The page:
PerspectiveDevelopment

Controlling the Number of Tooth Rows

Science Signaling  25 Aug 2009:
Vol. 2, Issue 85, pp. pe53
DOI: 10.1126/scisignal.285pe53

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Abstract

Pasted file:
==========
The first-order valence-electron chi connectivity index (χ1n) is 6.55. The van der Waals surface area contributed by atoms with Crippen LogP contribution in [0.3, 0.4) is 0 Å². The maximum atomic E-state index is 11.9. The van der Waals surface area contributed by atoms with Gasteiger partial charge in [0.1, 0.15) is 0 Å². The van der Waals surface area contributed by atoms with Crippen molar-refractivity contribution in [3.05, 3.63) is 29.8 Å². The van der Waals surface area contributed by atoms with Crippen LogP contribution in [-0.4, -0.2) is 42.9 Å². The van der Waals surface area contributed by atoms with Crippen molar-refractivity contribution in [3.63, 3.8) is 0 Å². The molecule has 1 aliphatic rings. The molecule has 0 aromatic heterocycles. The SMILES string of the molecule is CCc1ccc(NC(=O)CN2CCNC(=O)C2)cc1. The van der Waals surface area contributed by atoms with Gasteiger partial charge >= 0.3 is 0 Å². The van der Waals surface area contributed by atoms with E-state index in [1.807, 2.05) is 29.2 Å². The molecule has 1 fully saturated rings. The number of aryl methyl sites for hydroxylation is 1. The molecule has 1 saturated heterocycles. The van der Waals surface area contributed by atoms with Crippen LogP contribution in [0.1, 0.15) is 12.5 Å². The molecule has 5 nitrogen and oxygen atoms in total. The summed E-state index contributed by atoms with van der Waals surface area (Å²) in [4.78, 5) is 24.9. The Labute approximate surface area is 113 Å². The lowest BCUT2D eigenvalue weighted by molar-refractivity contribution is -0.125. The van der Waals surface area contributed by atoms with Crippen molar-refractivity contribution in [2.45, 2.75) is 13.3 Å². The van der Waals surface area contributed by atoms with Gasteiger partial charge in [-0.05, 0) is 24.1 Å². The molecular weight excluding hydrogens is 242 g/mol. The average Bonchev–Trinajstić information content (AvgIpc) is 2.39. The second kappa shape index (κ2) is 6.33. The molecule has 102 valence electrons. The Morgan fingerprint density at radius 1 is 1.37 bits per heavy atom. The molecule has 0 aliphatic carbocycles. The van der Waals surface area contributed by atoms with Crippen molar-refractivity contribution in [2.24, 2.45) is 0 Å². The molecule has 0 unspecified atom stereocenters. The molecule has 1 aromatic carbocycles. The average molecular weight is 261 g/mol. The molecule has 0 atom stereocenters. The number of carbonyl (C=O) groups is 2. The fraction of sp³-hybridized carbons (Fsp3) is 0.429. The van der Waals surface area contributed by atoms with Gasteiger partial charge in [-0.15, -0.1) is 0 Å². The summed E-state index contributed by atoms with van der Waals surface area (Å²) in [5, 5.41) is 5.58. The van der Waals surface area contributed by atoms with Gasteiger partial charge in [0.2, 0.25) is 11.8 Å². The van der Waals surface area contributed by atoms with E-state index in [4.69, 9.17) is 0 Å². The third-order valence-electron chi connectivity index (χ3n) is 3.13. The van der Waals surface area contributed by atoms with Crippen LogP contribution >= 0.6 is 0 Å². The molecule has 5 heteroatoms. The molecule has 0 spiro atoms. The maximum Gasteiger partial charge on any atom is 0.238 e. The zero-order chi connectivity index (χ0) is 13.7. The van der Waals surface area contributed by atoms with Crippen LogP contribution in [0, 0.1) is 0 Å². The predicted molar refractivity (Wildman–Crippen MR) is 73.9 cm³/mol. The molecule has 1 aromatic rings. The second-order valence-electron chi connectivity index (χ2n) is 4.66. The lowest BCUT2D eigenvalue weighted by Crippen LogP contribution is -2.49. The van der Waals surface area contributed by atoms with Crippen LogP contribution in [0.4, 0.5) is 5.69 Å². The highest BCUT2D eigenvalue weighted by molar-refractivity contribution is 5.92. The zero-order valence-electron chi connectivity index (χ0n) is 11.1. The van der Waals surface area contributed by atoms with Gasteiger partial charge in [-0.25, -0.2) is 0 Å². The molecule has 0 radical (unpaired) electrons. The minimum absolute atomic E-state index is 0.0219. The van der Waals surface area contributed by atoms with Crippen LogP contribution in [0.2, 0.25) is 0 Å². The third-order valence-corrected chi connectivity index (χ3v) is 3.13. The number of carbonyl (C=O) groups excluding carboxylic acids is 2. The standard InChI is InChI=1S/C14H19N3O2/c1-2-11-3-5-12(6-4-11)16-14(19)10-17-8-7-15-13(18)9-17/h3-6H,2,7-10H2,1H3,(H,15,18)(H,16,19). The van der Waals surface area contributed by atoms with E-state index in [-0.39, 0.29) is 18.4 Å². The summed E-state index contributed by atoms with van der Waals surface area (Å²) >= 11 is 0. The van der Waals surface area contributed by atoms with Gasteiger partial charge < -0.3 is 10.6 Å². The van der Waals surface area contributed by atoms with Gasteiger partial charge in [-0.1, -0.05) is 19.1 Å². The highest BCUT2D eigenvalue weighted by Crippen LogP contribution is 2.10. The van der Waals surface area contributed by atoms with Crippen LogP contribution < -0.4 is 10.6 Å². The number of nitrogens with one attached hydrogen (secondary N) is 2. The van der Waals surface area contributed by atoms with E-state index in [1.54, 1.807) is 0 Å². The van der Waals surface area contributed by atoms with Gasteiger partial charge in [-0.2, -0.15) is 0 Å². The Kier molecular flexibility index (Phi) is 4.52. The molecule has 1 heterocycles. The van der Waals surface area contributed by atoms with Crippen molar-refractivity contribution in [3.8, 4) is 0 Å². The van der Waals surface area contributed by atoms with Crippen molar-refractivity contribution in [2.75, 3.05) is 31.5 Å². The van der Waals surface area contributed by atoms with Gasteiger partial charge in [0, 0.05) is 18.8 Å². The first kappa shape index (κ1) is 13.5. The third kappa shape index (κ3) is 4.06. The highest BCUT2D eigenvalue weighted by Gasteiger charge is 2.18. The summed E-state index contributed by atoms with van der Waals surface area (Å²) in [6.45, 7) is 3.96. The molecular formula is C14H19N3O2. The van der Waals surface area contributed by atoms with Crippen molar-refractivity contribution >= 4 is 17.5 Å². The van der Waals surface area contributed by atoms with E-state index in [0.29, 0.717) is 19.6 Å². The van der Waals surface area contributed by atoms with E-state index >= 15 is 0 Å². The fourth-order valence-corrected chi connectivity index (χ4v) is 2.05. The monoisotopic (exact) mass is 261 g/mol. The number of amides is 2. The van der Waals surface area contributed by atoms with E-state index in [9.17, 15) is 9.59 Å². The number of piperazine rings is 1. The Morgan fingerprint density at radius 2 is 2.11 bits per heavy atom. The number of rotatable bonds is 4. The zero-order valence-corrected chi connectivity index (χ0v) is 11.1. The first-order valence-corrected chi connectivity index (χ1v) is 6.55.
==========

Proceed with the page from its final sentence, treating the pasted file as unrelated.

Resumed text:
The organization and renewal capacity of teeth vary greatly among vertebrates. Mammals have only one row of teeth that are renewed at most once, whereas many nonmammalian species have multirowed dentitions and show remarkable capacity to replace their teeth throughout life. Although knowledge on the genetic basis of tooth morphogenesis has increased exponentially over the past 20 years, little is known about the molecular mechanisms controlling sequential initiation of multiple tooth rows or restricting tooth development to one row in mammals. Mouse genetics has revealed a pivotal role for the transcription factor Osr2 in this process. Loss of Osr2 caused expansion of the expression domain of Bmp4, a well-known activator of tooth development, leading to the induction of supernumerary teeth in a manner resembling the initiation of a second tooth row in nonmammalian species.

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